‘Civilising’ Deaf people in Tibet and Inner Mongolia: governing linguistic, ethnic and bodily difference in China

Theresia Hofer, Gry Sagli

Research output: Contribution to journalArticle (Academic Journal)

2 Citations (Scopus)

Abstract

The People’s Republic of China is home to over 20 million d/Deaf and hard-of-hearing people, many among them belonging to ethnic minorities. Drawing on ethnographic eldwork in two minority regions, the Tibet Autonomous Region and the Inner Mongolian Autonomous Region, this article comparatively discusses ndings on sign language use, education and state welfare policies. The situation in these domains is analysed through the framework of the ‘civilising project’, coined by Harrell, and its impacts on the d/Deaf and hard-of-hearing among ethnic minorities are shown. For instance, through the promotion of Chinese and Chinese Sign Language over and above the use of local sign and written languages as well as through education and the medicalisation of disabilities.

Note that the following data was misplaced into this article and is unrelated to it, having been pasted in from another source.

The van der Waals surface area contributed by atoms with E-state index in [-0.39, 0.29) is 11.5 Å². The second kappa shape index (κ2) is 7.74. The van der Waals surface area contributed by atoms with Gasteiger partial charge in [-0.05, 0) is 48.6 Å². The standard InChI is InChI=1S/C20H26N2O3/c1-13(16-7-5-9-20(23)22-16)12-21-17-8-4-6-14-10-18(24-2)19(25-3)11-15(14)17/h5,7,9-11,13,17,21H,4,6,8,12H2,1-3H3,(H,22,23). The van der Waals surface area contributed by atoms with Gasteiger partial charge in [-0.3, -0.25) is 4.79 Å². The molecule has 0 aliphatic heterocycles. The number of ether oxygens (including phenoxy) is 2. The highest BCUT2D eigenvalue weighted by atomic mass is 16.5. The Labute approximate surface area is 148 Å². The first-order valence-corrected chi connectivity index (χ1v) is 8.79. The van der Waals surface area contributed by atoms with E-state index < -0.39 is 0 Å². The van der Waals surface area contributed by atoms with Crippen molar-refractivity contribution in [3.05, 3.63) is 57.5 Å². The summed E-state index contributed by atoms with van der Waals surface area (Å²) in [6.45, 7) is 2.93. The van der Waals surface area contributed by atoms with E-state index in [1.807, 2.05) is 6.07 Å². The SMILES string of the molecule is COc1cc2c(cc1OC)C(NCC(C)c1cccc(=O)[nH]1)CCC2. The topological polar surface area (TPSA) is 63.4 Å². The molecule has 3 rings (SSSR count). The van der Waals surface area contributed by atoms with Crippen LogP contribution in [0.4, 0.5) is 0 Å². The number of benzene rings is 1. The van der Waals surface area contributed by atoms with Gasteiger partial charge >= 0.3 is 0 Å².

Original languageEnglish
Pages (from-to)1-24
JournalDisability and Society
Volume32
Issue number4
Early online date2 Apr 2017
DOIs
Publication statusPublished - 2 Apr 2017

Keywords

  • Ethnic sign languages; ethnicity; Tibet; Inner Mongolia; China; Deaf Studies

Fingerprint Dive into the research topics of '‘Civilising’ Deaf people in Tibet and Inner Mongolia: governing linguistic, ethnic and bodily difference in China'. Together they form a unique fingerprint.

  • Cite this